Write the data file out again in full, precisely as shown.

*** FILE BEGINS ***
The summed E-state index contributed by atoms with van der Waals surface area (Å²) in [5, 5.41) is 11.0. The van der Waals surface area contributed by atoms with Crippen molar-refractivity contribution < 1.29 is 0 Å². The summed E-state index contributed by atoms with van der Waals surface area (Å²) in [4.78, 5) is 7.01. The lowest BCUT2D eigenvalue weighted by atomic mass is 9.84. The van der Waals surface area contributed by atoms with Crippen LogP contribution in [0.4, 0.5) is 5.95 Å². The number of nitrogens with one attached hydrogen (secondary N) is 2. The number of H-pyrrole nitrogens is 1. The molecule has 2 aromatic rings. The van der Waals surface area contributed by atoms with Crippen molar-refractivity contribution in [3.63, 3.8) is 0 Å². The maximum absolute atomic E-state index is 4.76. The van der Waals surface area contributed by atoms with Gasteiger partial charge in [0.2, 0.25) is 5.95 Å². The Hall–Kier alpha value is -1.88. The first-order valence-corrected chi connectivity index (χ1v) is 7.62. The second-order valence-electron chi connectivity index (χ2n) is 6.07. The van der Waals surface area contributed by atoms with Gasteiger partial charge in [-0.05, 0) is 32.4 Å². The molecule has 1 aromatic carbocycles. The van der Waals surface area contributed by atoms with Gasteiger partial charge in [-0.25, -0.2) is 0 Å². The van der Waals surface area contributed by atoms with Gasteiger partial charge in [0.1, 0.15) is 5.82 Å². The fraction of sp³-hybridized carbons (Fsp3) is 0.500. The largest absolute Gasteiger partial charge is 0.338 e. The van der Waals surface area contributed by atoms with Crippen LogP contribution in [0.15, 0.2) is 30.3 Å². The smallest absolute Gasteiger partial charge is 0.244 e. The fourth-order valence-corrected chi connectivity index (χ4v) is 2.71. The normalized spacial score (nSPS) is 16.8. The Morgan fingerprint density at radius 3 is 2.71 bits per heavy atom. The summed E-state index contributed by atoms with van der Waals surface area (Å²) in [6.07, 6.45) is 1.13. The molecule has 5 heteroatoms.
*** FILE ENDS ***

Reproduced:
The summed E-state index contributed by atoms with van der Waals surface area (Å²) in [5, 5.41) is 11.0. The van der Waals surface area contributed by atoms with Crippen molar-refractivity contribution < 1.29 is 0 Å². The summed E-state index contributed by atoms with van der Waals surface area (Å²) in [4.78, 5) is 7.01. The lowest BCUT2D eigenvalue weighted by atomic mass is 9.84. The van der Waals surface area contributed by atoms with Crippen LogP contribution in [0.4, 0.5) is 5.95 Å². The number of nitrogens with one attached hydrogen (secondary N) is 2. The number of H-pyrrole nitrogens is 1. The molecule has 2 aromatic rings. The van der Waals surface area contributed by atoms with Crippen molar-refractivity contribution in [3.63, 3.8) is 0 Å². The maximum absolute atomic E-state index is 4.76. The van der Waals surface area contributed by atoms with Gasteiger partial charge in [0.2, 0.25) is 5.95 Å². The Hall–Kier alpha value is -1.88. The first-order valence-corrected chi connectivity index (χ1v) is 7.62. The second-order valence-electron chi connectivity index (χ2n) is 6.07. The van der Waals surface area contributed by atoms with Gasteiger partial charge in [-0.05, 0) is 32.4 Å². The molecule has 1 aromatic carbocycles. The van der Waals surface area contributed by atoms with Gasteiger partial charge in [-0.25, -0.2) is 0 Å². The van der Waals surface area contributed by atoms with Gasteiger partial charge in [0.1, 0.15) is 5.82 Å². The fraction of sp³-hybridized carbons (Fsp3) is 0.500. The largest absolute Gasteiger partial charge is 0.338 e. The van der Waals surface area contributed by atoms with Crippen LogP contribution in [0.15, 0.2) is 30.3 Å². The smallest absolute Gasteiger partial charge is 0.244 e. The fourth-order valence-corrected chi connectivity index (χ4v) is 2.71. The normalized spacial score (nSPS) is 16.8. The Morgan fingerprint density at radius 3 is 2.71 bits per heavy atom. The summed E-state index contributed by atoms with van der Waals surface area (Å²) in [6.07, 6.45) is 1.13. The molecule has 5 heteroatoms.